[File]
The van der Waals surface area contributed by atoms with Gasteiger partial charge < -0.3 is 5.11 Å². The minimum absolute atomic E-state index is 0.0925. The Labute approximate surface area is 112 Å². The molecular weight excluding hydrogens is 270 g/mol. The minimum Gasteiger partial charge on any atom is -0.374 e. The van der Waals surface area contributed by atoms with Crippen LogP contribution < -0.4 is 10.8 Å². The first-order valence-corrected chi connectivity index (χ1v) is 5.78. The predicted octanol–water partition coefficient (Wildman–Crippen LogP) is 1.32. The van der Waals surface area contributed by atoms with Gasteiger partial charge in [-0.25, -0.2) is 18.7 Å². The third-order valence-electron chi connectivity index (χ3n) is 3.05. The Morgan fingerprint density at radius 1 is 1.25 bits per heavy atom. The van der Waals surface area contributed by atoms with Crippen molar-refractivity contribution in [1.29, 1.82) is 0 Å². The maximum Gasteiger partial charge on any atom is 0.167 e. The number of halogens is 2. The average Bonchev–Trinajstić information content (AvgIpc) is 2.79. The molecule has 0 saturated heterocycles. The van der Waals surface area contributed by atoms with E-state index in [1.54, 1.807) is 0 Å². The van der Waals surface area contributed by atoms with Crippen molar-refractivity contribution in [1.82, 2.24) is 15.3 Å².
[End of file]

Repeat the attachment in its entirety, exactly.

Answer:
The van der Waals surface area contributed by atoms with Gasteiger partial charge < -0.3 is 5.11 Å². The minimum absolute atomic E-state index is 0.0925. The Labute approximate surface area is 112 Å². The molecular weight excluding hydrogens is 270 g/mol. The minimum Gasteiger partial charge on any atom is -0.374 e. The van der Waals surface area contributed by atoms with Crippen LogP contribution < -0.4 is 10.8 Å². The first-order valence-corrected chi connectivity index (χ1v) is 5.78. The predicted octanol–water partition coefficient (Wildman–Crippen LogP) is 1.32. The van der Waals surface area contributed by atoms with Gasteiger partial charge in [-0.25, -0.2) is 18.7 Å². The third-order valence-electron chi connectivity index (χ3n) is 3.05. The Morgan fingerprint density at radius 1 is 1.25 bits per heavy atom. The van der Waals surface area contributed by atoms with Crippen molar-refractivity contribution in [1.29, 1.82) is 0 Å². The maximum Gasteiger partial charge on any atom is 0.167 e. The number of halogens is 2. The average Bonchev–Trinajstić information content (AvgIpc) is 2.79. The molecule has 0 saturated heterocycles. The van der Waals surface area contributed by atoms with E-state index in [1.54, 1.807) is 0 Å². The van der Waals surface area contributed by atoms with Crippen molar-refractivity contribution in [1.82, 2.24) is 15.3 Å².